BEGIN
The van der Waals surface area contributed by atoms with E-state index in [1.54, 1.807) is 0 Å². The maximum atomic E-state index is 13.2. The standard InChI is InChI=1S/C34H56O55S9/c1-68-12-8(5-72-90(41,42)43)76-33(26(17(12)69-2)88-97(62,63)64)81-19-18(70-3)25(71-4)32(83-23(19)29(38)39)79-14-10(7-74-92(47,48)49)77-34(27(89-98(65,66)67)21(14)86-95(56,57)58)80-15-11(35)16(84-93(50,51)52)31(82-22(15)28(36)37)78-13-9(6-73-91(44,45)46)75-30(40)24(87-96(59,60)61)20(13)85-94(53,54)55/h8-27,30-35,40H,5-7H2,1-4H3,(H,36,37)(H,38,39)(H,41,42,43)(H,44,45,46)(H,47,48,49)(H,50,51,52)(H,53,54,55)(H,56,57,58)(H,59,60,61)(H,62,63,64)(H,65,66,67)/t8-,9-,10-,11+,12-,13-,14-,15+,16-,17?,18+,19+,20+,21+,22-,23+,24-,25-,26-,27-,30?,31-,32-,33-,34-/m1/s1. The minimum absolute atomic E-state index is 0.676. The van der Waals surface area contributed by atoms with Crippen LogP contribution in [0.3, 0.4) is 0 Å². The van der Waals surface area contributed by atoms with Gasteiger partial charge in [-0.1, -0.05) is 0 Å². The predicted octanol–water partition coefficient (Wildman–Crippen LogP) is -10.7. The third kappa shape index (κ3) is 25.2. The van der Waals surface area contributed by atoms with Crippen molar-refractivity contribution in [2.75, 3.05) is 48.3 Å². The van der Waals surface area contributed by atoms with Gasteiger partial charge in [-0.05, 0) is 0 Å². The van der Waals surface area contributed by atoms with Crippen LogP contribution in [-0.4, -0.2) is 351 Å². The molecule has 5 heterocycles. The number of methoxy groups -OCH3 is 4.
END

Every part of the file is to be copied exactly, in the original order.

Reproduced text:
The van der Waals surface area contributed by atoms with E-state index in [1.54, 1.807) is 0 Å². The maximum atomic E-state index is 13.2. The standard InChI is InChI=1S/C34H56O55S9/c1-68-12-8(5-72-90(41,42)43)76-33(26(17(12)69-2)88-97(62,63)64)81-19-18(70-3)25(71-4)32(83-23(19)29(38)39)79-14-10(7-74-92(47,48)49)77-34(27(89-98(65,66)67)21(14)86-95(56,57)58)80-15-11(35)16(84-93(50,51)52)31(82-22(15)28(36)37)78-13-9(6-73-91(44,45)46)75-30(40)24(87-96(59,60)61)20(13)85-94(53,54)55/h8-27,30-35,40H,5-7H2,1-4H3,(H,36,37)(H,38,39)(H,41,42,43)(H,44,45,46)(H,47,48,49)(H,50,51,52)(H,53,54,55)(H,56,57,58)(H,59,60,61)(H,62,63,64)(H,65,66,67)/t8-,9-,10-,11+,12-,13-,14-,15+,16-,17?,18+,19+,20+,21+,22-,23+,24-,25-,26-,27-,30?,31-,32-,33-,34-/m1/s1. The minimum absolute atomic E-state index is 0.676. The van der Waals surface area contributed by atoms with Crippen LogP contribution in [0.3, 0.4) is 0 Å². The van der Waals surface area contributed by atoms with Gasteiger partial charge in [-0.1, -0.05) is 0 Å². The predicted octanol–water partition coefficient (Wildman–Crippen LogP) is -10.7. The third kappa shape index (κ3) is 25.2. The van der Waals surface area contributed by atoms with Crippen molar-refractivity contribution in [2.75, 3.05) is 48.3 Å². The van der Waals surface area contributed by atoms with Gasteiger partial charge in [-0.05, 0) is 0 Å². The van der Waals surface area contributed by atoms with Crippen LogP contribution in [-0.4, -0.2) is 351 Å². The molecule has 5 heterocycles. The number of methoxy groups -OCH3 is 4.